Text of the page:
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The Expression of Interest

March 28, 2018 by Storm Crow

The Expression of Interest

According to Seek, the job market in Australia is saturated with more open vacancies than ever; but even more candidates are seeking employment. If you’re finding it difficult to stand-out amongst hundreds of applicants, you could consider writing an expression of interest (EOI) to an organisation not currently advertising; but one you are really passionate about and would like to work for.

Where do I start?
Find an agency, organisation or company you’d like to work for. Scour the internet for stand-out companies: you can search review sites such as Glass Door to view previous employee experiences; why not check out your industry association to find out who the top players are. Read the news to find out which companies are doing well, expanding or making advancements. Learn as much as you can about them, and identify whether your values align with their mission, vision and goals.

Identify the contact person
Addressing your EOI to the right person is so important; ensure you find out who the most relevant person is and attention their name to the top of your EOI. You can do this by calling the organisation, finding an online directory on their website, check out LinkedIn, or see if any of your connections know who the best person would be. If all else fails – direct the letter to the HR department.

Tips for writing the EOI letter
This is your chance to stand out, so be bold and ‘sell’ your professional brand. Don’t be afraid to ‘talk up’ your achievements and skills. Just remember to be formal and to the point; your EOI should follow the tone and guidelines of a cover letter.

  • Typically EOI letters are emailed to an employer in an attachment, so use the subject line to draw attention – include your full name and reference ‘expression of interest’ e.g. RE: Expression of Interest – Accounting Position.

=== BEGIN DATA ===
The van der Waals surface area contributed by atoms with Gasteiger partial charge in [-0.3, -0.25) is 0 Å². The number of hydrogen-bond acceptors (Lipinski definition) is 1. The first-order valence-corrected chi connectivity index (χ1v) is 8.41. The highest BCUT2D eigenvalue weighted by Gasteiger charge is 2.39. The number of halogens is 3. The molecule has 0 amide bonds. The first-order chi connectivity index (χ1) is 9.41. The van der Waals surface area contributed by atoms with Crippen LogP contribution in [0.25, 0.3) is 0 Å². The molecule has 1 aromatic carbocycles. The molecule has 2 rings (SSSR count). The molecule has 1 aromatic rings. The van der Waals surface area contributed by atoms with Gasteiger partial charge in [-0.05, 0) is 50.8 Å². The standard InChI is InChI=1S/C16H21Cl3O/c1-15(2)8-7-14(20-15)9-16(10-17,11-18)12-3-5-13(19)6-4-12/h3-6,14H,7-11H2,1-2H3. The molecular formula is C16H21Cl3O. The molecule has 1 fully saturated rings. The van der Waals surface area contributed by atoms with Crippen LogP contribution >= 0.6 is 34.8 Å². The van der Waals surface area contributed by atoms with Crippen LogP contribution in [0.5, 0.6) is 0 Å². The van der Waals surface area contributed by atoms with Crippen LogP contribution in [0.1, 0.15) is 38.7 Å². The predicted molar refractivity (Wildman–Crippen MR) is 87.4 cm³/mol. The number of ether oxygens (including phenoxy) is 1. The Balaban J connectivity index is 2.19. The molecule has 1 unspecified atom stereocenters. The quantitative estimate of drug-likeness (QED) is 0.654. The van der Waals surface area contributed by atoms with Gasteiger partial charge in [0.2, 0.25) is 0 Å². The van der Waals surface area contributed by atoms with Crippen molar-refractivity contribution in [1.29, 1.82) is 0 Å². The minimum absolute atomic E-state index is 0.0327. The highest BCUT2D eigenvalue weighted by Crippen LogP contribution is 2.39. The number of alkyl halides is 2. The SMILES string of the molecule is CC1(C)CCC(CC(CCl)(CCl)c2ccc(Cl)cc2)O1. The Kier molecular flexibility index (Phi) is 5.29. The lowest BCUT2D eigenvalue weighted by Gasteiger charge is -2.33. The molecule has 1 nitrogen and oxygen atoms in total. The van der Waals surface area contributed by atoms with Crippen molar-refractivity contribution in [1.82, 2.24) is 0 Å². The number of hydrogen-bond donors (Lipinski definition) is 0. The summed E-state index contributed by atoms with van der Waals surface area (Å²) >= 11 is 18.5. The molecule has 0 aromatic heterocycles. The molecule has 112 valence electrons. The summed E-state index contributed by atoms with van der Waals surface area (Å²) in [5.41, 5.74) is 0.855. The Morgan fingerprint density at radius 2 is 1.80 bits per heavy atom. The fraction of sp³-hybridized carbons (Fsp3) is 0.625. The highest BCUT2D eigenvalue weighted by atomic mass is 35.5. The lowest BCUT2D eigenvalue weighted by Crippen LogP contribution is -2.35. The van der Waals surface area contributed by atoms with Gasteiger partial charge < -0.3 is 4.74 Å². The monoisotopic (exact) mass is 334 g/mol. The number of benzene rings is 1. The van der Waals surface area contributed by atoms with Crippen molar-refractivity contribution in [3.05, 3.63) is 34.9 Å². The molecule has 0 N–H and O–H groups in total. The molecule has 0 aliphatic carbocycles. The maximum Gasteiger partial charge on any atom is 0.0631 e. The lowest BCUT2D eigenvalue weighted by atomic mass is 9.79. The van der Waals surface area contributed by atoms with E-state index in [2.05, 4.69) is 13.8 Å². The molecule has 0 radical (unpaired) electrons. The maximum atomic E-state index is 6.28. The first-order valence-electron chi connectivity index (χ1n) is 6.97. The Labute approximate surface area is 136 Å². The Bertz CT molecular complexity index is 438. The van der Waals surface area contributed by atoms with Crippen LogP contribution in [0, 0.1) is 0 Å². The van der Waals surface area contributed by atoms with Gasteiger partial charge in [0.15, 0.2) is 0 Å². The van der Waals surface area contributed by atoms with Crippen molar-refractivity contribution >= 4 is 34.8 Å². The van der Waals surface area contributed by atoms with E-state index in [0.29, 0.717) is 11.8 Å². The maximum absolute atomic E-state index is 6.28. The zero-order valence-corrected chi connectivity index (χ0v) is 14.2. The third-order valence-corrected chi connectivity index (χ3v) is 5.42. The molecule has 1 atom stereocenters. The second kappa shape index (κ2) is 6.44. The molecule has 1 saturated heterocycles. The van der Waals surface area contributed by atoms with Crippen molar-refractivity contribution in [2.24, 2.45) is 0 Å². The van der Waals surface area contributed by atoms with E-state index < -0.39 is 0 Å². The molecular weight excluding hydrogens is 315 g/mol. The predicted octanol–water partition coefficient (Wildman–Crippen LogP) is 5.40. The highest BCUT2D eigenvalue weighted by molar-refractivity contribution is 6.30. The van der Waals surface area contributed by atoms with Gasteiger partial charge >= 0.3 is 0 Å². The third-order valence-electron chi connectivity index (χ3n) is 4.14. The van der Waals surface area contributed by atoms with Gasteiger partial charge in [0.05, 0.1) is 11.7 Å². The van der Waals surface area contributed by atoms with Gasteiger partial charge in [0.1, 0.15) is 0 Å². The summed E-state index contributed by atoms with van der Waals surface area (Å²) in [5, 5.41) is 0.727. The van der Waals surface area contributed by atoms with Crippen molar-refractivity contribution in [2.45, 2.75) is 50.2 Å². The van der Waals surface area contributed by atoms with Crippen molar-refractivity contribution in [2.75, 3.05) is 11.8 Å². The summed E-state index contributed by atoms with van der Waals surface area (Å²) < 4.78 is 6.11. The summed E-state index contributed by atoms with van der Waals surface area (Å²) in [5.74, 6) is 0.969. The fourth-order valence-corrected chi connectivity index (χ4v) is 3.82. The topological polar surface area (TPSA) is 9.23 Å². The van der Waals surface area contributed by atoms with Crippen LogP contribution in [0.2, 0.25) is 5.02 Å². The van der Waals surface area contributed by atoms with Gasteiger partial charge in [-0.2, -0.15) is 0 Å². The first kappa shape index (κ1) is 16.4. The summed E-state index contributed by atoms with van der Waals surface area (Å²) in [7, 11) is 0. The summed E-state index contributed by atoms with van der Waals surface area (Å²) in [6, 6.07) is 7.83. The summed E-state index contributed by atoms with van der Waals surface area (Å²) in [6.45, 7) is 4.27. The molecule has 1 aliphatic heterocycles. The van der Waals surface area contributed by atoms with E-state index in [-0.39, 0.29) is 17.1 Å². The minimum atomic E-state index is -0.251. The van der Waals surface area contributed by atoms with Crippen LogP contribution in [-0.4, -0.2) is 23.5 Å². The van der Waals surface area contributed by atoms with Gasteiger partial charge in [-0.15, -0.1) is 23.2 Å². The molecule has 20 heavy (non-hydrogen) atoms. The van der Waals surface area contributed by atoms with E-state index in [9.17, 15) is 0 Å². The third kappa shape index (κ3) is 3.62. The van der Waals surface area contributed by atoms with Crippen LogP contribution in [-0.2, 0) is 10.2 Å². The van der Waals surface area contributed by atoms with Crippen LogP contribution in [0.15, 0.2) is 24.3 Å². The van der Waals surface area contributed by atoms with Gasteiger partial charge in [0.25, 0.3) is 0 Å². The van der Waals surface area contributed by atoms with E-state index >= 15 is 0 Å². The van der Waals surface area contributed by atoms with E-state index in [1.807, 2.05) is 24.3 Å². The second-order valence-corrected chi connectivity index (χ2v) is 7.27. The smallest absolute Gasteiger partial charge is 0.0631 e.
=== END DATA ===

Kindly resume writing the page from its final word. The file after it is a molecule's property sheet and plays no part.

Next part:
• The letter should begin with: a compelling statement telling the employer why you are interested in their organisation and the key assets which make you valuable. Also include which position and department you are targeting, and how you think you could make a positive impact there.
  • The body: reference examples of how you’ve used your key strengths to achieve success in past roles.
  • Finally: mention you have attached your CV and if necessary other supporting documents; express your strong interest in meeting with the employer to explore opportunities; thank them for their consideration.

EOI Etiquette
Although the contents are important, how you design and present your EOI is just as important. Remember that the employer is no doubt receiving many applications every day for open vacancies throughout the organisation, so make sure your letter stands out.

  • Ensure you use an easy to read standard font such as Sans Serif (e.g. Ariel, Calibri)
  • With a minimum body font size of 10 or 11pt
  • Layout the EOI like a formal business letter, with your address, the date and the employer’s address adjusted left
  • After the salutation, e.g. Dear Mr Green, include a bolded and underlined reference as to what the letter is about.
  • Proofread your letter over and over again to ensure there are no mistakes
  • Use a professional email, not one that you created when you were ten years old; this should preferably use your first and last name or identify you clearly.

Once your letter is formatted perfectly and the contents are a glowing review of your best self, don’t forget to tell the employer how you can be contacted. Include a phone number, email address and link to your LinkedIn profile, if you have one.

If you’d like to know more, check out our online resources on cold canvassing and showcasing your skills and qualities.

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